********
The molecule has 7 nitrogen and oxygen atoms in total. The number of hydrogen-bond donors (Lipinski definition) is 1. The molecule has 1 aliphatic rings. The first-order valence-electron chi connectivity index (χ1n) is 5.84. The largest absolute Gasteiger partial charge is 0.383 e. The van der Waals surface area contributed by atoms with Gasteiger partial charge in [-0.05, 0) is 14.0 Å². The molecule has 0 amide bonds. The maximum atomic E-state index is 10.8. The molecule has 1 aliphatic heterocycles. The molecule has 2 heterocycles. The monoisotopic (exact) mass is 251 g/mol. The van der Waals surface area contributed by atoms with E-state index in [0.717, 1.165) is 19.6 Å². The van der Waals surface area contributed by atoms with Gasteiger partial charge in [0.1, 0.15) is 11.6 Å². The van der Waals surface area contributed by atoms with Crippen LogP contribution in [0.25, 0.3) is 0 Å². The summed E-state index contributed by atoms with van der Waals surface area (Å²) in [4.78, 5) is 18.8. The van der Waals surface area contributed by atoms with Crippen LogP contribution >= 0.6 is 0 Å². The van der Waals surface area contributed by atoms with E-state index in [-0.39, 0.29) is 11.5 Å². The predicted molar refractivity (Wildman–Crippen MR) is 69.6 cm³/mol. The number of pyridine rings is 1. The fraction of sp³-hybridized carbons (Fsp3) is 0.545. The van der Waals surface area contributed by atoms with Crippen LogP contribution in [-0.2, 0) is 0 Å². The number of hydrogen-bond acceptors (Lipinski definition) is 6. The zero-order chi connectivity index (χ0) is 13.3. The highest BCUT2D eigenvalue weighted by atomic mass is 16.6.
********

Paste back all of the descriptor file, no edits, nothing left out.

The molecule has 7 nitrogen and oxygen atoms in total. The number of hydrogen-bond donors (Lipinski definition) is 1. The molecule has 1 aliphatic rings. The first-order valence-electron chi connectivity index (χ1n) is 5.84. The largest absolute Gasteiger partial charge is 0.383 e. The van der Waals surface area contributed by atoms with Gasteiger partial charge in [-0.05, 0) is 14.0 Å². The molecule has 0 amide bonds. The maximum atomic E-state index is 10.8. The molecule has 1 aliphatic heterocycles. The molecule has 2 heterocycles. The monoisotopic (exact) mass is 251 g/mol. The van der Waals surface area contributed by atoms with E-state index in [0.717, 1.165) is 19.6 Å². The van der Waals surface area contributed by atoms with Gasteiger partial charge in [0.1, 0.15) is 11.6 Å². The van der Waals surface area contributed by atoms with Crippen LogP contribution in [0.25, 0.3) is 0 Å². The summed E-state index contributed by atoms with van der Waals surface area (Å²) in [4.78, 5) is 18.8. The van der Waals surface area contributed by atoms with Crippen LogP contribution >= 0.6 is 0 Å². The van der Waals surface area contributed by atoms with E-state index in [-0.39, 0.29) is 11.5 Å². The predicted molar refractivity (Wildman–Crippen MR) is 69.6 cm³/mol. The number of pyridine rings is 1. The fraction of sp³-hybridized carbons (Fsp3) is 0.545. The van der Waals surface area contributed by atoms with Crippen LogP contribution in [-0.2, 0) is 0 Å². The number of hydrogen-bond acceptors (Lipinski definition) is 6. The zero-order chi connectivity index (χ0) is 13.3. The highest BCUT2D eigenvalue weighted by atomic mass is 16.6.